Tuesday, October 14, 2008

Communication Bloopers.

Tonight as we ate dinner, we were talking about a visit David, Deborah, and Bro. Tom made to Ayutthaya on Monday afternoon. They had gone to an elephant camp and as they talked about it, I asked, "Is that the nursing home for elephants?"

Um, yeah. Let's all go sing some songs and encourage those dear old elephants.


Soon the conversation led to Christmas. Krinny was talking about Christmas in Australia when she said, "You see, their winter is in the middle of summer."

Right-0. How does that work again?!?

On Sunday evening, David, Deborah, and I walked into B2S (an office supply store) looking for balloons. I called Pookie and asked her how to say balloon in Thai. I very distinctly heard her say, "Puktsong" and so I confidently walked up to a sales lady and said, "Sawadeka... puktsong?" She smiled at me and said, "just a moment" before walking over to a computer to check it out. After a consultation with two co-workers, they led us in the direction of the magazine rack and began looking very intently for something. We realized something got lost in translation, so I called Pookie up and had her talk to the sales lady. While the lady was on the phone with Pookie, she began to smile and laugh some before hanging up and leading us in the opposite direction. She did find the balloons for us and we all had a good laugh, even though we didn't know what I had said. So when we met up with Pookie, we asked her what "puktsong" is. Before she told us that, she said the word for balloon is "pukpome" and what I had said to the saleslady was: "Hello... bullet?"

I'm surprised they didn't call security!


Ashley said...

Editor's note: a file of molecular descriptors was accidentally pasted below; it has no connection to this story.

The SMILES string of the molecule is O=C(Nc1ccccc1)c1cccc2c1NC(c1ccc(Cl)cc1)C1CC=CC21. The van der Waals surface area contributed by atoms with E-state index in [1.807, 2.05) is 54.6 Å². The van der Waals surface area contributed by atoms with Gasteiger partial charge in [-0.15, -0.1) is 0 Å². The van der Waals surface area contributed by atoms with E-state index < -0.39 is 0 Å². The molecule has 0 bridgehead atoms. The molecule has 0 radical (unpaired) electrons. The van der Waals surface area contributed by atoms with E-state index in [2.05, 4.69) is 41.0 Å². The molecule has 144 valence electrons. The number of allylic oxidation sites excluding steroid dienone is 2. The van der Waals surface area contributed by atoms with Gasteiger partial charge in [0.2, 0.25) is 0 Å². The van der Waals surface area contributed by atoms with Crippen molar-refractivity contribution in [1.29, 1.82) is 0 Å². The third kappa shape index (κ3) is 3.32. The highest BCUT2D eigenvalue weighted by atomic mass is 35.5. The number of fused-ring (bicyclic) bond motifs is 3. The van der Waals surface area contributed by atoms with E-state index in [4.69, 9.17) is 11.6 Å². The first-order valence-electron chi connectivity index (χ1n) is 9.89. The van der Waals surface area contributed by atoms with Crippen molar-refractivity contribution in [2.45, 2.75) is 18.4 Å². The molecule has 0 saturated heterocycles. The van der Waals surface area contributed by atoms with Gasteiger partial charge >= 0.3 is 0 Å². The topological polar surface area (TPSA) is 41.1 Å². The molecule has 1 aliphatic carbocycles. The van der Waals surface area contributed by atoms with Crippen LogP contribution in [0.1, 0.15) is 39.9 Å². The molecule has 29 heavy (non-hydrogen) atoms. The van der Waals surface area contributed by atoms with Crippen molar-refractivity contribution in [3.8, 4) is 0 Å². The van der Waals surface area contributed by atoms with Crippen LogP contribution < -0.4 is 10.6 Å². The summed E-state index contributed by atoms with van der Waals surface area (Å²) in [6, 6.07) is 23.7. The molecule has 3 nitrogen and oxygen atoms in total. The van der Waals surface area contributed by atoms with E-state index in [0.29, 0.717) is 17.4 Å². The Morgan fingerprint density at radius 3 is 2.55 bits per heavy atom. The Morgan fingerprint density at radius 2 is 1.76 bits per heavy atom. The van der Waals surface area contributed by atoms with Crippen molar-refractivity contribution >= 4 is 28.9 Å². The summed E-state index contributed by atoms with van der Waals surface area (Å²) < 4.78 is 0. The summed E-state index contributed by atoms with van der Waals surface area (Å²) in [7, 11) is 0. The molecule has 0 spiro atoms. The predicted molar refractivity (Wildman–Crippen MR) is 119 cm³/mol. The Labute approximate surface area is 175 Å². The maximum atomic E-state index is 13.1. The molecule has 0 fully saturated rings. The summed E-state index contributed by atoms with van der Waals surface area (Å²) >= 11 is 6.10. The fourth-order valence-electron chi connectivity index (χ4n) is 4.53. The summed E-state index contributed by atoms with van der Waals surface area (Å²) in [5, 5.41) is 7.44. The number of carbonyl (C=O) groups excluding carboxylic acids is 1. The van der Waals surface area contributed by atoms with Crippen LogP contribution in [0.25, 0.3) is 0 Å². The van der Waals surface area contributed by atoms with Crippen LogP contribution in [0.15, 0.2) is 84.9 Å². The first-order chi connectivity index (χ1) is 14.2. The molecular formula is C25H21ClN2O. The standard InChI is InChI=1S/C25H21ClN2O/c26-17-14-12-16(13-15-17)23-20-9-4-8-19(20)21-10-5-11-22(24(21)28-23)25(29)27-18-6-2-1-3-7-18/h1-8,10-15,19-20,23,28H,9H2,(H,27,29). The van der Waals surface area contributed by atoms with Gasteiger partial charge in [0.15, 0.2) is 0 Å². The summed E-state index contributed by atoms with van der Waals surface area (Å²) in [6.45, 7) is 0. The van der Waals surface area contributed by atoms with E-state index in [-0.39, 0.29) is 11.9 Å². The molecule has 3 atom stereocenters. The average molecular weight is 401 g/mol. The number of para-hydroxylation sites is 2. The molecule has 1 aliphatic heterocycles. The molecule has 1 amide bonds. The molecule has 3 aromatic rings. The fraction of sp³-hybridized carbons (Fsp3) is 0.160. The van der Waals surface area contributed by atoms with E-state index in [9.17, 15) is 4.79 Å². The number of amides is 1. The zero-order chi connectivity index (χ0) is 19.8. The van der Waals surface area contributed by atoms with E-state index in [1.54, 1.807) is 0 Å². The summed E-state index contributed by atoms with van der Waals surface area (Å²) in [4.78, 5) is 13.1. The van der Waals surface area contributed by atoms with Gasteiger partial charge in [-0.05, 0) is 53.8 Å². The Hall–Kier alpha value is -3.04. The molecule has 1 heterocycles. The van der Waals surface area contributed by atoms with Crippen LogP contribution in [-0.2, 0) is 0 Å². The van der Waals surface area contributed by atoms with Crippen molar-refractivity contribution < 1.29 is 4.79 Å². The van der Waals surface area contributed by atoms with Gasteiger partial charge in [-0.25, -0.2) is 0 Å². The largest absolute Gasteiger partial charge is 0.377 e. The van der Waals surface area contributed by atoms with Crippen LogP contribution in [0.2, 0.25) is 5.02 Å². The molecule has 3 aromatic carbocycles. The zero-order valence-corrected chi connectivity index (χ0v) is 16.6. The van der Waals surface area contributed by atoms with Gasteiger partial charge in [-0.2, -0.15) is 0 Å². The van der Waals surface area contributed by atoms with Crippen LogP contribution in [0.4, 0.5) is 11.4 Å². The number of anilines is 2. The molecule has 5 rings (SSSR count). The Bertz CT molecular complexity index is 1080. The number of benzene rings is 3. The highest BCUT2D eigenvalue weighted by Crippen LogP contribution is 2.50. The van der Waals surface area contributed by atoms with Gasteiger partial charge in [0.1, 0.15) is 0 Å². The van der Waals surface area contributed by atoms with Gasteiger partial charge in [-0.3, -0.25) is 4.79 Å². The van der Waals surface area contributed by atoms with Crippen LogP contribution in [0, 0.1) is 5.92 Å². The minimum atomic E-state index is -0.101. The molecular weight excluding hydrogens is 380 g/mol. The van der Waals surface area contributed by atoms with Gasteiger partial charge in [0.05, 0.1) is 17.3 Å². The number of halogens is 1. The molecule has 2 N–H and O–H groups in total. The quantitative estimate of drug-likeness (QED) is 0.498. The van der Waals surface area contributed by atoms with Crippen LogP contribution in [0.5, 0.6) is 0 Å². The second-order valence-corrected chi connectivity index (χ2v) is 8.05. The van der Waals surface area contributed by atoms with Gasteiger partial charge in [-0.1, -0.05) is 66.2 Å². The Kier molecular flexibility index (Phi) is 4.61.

Oh goodness. Glad you can keep a good attitude about it!!

Anonymous said...

Hahaha!!! Remember the time Joh called someone "armpit" instead of "friend"?? ;)

~ Katie

Anonymous said...

Oh Anne, you crack me up! Thanks for the laugh! :)
~Tiffany Hansen

Ashley said...

Just curious ~ is "Bullet" the name of a magazine?

Anne said...

No, bullet is just that: bullet:). Apparently the sales lady was going to look for a magazine that talked about bullets!

tanyaa said...

A misspoken word or phrase, especially one uttered on broadcast media. In baseball, a weakly hit ball or a high, lobbed pitch. Both usages are American in origin.Blooper in the sense of "blunder" arose about 10 years after the word was coined in the mid-1920s. According to Richard Lederer, author of several popular books on language, the baseball term was coined almost simultaneously with to bloop: to operate a radio set "in such a way that it emitted howls and whistles, perhaps an echo of our reactions to physical or verbal howlers." Both coinages were probably onomatopoetic: imitative of the radio howl and of the sound of a poorly hit ball.
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Sarah Joy said...

That's great! We're missionaries going to Mexico, and when we first were learning Spanish, my husband told a sales lady he was going to hit her instead of pay her-the difference between "pegar" and "pagar". She thought it was very funny, and Ryan's lucky he had his language teacher there with him! Then there's the kids who looked really confused when I told them to stop throwing the homework at each other-Homework and dirt sound a lot alike in Spanish!

Tori said...

Oh wow funny, been there done that!

So glad you got your pukpome after all.

Tiffany said...

:-) That's too funny!